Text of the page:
12. The radiation in the atmosphere during major solar particle events

    NASA Astrophysics Data System (ADS)

    Clucas, Simon N.; Dyer, Clive S.; Lei, Fan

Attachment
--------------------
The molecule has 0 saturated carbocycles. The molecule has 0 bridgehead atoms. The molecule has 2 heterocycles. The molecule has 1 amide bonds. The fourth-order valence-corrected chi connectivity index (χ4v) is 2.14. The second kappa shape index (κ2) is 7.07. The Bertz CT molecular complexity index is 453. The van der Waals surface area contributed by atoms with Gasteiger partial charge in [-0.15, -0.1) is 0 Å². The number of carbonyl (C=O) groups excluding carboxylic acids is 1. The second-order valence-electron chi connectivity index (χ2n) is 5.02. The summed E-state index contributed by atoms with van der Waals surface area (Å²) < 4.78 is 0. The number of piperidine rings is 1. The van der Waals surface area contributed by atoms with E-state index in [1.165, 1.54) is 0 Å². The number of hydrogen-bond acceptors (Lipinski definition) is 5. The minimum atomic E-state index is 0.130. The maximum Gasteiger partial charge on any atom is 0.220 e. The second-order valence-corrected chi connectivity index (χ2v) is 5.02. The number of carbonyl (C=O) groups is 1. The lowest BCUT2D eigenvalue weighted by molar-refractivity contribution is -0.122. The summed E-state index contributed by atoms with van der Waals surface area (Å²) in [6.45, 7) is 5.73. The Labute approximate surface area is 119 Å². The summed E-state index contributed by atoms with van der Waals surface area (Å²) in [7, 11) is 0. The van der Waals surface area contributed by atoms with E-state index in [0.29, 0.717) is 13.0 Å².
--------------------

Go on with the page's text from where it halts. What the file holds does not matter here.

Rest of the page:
Major solar particle events can give rise to greatly enhanced radiation throughout the entire atmosphere including at aircraft altitudes. These particle events are very hard to predict and their effect on aircraft is difficult to calculate. A comprehensive model of the energetic radiation in the atmosphere has been developed based on a response matrix of the atmosphere to energetic particle incidence. This model has previously been used to determine the spectral form of several ground level neutron events including February 1956 and September/October 1989. Significant validation of the model has been possible using CREAM data flying onboard Concorde during the September/October 1989 events. Further work has been carried out for the current solar maximum, including estimates of the solar particle spectra during the July 2000, April 2001, and October 2003 events and comparisons of predicted atmospheric measurements with limited flight data. Further CREAM data have been obtained onboard commercial airlines and high altitude business jets during quiet time periods. In addition, the atmospheric radiation model, along with solar particle spectra, have been used to calculate the neutron flux and dose rates along several commercial aircraft flight paths including London to Los Angeles. The influence of rigidity cut-off suppression by geomagnetic storms is examined and shows that the received flight dose during disturbed periods can be significantly enhanced compared with quiet periods.